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Pick a decade, any decade; there’s good music, and there’s not so good stuff.

posted April 7, 2014, 12:28 pm by Nathaniel Lathy | Filed Under Checking the Playlists, Editorial | comment Leave a Comment


Louis Armstrong

Louis Armstrong

 

The music from various decades has its high points and low points.

The 1930s were a great time for popular music. It was groundbreaking via the efforts of Louis Armstrong. Robert Christgau wrote in a review of a collection of Armstrong’s songs his sound was quite remarkable for the time.

Armstrong’s changes lead to development of jazz and rock ‘n’ roll. It was also a time for music, which featured  wonderful melodies via Judy Garland, Duke Ellington, Ethel Waters and Count Basie.

Succeeding decades had their moments through the 60s, when rock n roll went through dramatic changes. The Beatles took the changes made by the invention of rock in the 50s (thank you Chuck Berry) and ran with them.

They came up with a sound, which was different than anything else on in the pop arena. And they featured two excellent song writers in John Lennon and Paul McCartney.

You could still find practitioners of pop music from earlier eras. Armstrong took the No. 1 spot from the Beatles with his hit “Hello Dolly.” Frank Sinatra and Jack Jones had their hits. There was still classic jazz from Thelonious Monk and John Coltrane.

All of these different styles presented the listener with many choices. It was also a time where the culture was changing and artistic progression was equated with overturning existing mores.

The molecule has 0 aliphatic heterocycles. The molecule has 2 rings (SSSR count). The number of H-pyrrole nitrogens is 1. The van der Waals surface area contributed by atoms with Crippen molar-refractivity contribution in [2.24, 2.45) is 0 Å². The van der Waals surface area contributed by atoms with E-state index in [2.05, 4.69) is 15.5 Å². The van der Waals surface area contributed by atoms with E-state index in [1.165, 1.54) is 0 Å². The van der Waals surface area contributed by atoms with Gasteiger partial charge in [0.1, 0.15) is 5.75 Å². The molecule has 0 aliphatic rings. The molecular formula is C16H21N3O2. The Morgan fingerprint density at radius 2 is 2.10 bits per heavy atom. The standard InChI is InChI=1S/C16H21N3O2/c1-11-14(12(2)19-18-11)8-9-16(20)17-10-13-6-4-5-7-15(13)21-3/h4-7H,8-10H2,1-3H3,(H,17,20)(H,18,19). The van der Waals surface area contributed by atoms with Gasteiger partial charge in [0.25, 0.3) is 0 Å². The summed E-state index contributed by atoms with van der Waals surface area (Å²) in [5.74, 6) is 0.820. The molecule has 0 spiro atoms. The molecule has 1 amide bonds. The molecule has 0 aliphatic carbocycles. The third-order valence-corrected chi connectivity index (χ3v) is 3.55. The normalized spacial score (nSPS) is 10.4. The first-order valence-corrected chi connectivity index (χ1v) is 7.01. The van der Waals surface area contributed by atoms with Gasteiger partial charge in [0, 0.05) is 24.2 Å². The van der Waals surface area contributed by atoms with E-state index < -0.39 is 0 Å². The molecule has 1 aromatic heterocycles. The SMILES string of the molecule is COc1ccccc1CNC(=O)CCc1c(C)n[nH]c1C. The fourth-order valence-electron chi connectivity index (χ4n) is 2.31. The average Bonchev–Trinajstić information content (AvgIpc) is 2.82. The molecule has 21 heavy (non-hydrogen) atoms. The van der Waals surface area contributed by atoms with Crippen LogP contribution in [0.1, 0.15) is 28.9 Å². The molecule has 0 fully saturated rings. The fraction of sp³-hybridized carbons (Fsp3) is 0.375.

Somewhere along the line in succeeding decades it became harder to find alternatives to rock. Dance music accelerated by the disco movement in the 70s celebrated the values of the rock world.

You can always find changes with merit in various music trends. Rap music grew out of disco. And it embraced a sound in line with rock even the hard variety spearheaded by Run DMC.

Some of the rap music had positive messages. There continue to be ground breaking albums. This year I’ve heard a couple of winners, so far. Future  Islands has come up with the best album so far this year. And I’d like to think something will come out, which reaches the five-star level.

I am found wanting, when looking for an artist, which makes music better. Maybe Vampire Weekend is in this realm. But I wonder if the best artists will be from the past.

I’m even less confident if the values celebrated by show tunes, can be recaptured. The straight ahead jazz of the past didn’t sound rebellious at least not compared to the fusion, which came in the late 60s and early 70s. Dave Brubeck, Mel Torme, Armstrong and Ella Fitzgerald performed music, which was in line with traditional values.

Current musical trends can laugh at what’s worked in the past, and it may be catchy enough to keep me listening. And I can admire the music brilliance, but I’ll continue to fret over whether society is going through cultural and aesthetic decline. I wish music wouldn’t mirror the bad changes.  Maybe country  holds the seeds of reform. Then again even its stars can be influenced by Hollywood.

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